»  Radio Derb — Transcript

        Friday, November 13, 2009

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[Music clip: From Haydn's Derbyshire Marches]

01 — Intro.     A sad, dark week in the Republic, Radio Derb listeners. I'm a little despondent from reading the news this week, so I have no humorous quips for you, no merry tales of my research assistants and their mischievous antics, no songs of cheer; only more evidence of the gathering gloom. It gives me no joy to bring these things to your attention; but then, Cassandra wasn't thrilled with her job description either, but she said what she saw.

02 — Death of the West.     "Democracy," said our second president, John Adams, "democracy never lasts long. It soon wastes, exhausts, and murders itself. There is never a democracy that did not commit suicide."  "Liberalism," said James Burnham forty-five years ago, "is the ideology of Western suicide." Liberalism is, Burnham further said in that same book, "a philosophy of consolation [that] permits Western civilization to be reconciled to dissolution." Six years later, Malcolm Muggeridge published a fine essay titled "The Great Liberal Death Wish." In 2001 Pat Buchanan published a book titled The Death of the West, in which he said: "It may be that the time of the West has come, as it does for every civilization, that the Death of the West is ordained, and that there is no sense prescribing new drugs or recommending painful new treatments, for the patient is dying and nothing can be done." Do you think these guys were kidding? If you do, here comes General George Casey, Chief of Staff of the United States Army, to disabuse you. Speaking on NBC's Meet the Press on Sunday, General Casey extruded the following observations, quote: "The military benefits from diversity … Our diversity, not only in our Army, but in our country, is a strength. And as horrific as this tragedy was, if our diversity becomes a casualty, I think that's worse." End quote. Mark well, citizen: This is not a professor of multicultural studies at come cow college talking. This is not some 14-year-old Troyskyite editorializing for the New York Times. This is not your kids' second grade teacher leading into a class lesson on Sacagawea. This is not some parasitic social worker or community organizer threatening a Wal-Mart boycott. This is the Chief of Staff of the United States Army. A Muslim fanatic screaming "Allahu Akbar!" kills 13 people and maims 30 more, and General Casey is fretting that diversity might become a casualty. No need to worry, General, no chance of that. Diversity is our supreme value, standing far above patriotism, national unity, common sense, assimilation, or preservation of our culture. Diversity is God, and whosoever speaks against this god will be cast into the place of wailing and gnashing of teeth. None dares question diversity — certainly not the Army officers under your command who sat like sheep listening to Major Hasan rant about cutting off the heads of infidels and pouring boiling oil down their gullets. Our Army has not lost its battle courage. Our soldiers will still advance under enemy fire, still patrol streets they know are loaded with IEDs, still throw themselves on a grenade to save a comrade's life. But question diversity? No way. To die in battle is still honorable; to be cashiered for "racism" is a blot on your record for life. People will cross the street to avoid you. Speaking up against diversity is a far more serious military offense than cowardice under fire. Isn't that right, General? Of course it is. Casualties we can take, but if we lose our diversity, we shall be less than the beasts. Or, to repeat General Casey's precise words: "As horrific as this tragedy was, if our diversity becomes a casualty, I think that's worse." Any threat to diversity — I'm just repeating the words of our Army Chief of Staff yet again — any threat to diversity is more horrific than a mass killing. That's his opinion. General George William Casey Jr., Chief of Staff of the United States Army. It should be your opinion, too, if you know what's good for you. Pull down the shades, put out the light, America. It's over.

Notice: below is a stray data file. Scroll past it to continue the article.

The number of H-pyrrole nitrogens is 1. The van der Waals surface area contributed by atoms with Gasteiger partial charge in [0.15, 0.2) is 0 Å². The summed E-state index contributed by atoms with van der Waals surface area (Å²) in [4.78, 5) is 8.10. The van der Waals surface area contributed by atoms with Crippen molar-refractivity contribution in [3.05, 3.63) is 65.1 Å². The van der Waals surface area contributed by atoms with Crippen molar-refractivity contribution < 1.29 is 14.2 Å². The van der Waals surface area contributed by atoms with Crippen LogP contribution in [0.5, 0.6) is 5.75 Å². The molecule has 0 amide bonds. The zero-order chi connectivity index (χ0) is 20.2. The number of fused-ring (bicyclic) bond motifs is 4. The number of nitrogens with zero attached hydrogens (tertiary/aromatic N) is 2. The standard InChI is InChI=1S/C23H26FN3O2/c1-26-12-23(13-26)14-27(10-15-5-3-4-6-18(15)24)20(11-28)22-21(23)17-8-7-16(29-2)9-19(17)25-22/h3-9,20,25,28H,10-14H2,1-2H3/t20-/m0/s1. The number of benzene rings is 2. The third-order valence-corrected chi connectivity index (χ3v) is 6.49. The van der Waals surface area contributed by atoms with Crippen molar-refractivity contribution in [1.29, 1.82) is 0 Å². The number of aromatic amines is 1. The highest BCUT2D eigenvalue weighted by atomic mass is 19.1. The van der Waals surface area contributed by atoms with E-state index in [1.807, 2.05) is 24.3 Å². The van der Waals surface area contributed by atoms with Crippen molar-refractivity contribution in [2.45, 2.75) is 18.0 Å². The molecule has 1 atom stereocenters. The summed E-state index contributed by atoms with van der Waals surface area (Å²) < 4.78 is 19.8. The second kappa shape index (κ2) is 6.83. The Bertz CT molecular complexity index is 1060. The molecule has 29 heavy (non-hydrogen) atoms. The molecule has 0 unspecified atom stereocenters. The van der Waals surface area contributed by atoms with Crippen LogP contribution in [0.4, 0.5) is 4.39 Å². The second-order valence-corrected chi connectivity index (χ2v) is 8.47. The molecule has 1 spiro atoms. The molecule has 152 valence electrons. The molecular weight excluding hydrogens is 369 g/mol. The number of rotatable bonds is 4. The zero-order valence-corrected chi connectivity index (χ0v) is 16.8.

03 — The Iron House.     I'm going to give you a quote from a different writer, something of a favorite of mine, though not much known in the West. This is the Chinese writer Lu Xun, who flourished in the 1920s and 1930s. He died in 1936. Like you and me, gentle listener, Lu had the misfortune to find himself living amid the collapsing wreckage of a corrupt, dying civilization, where politically well-connected playahs amassed stupendous wealth while the common people sank into poverty and impotence. Sometimes called the Chinese Orwell, Lu was honest and clear-eyed, and kept despair at bay only with difficulty. He marveled at the way people were able to ignore the stink of rottenness all around them, and persist in dreams and illusions that contradicted every reality of their lives. Well, here he is in 1922, trying to explain why he took up writing. It's a longish quote.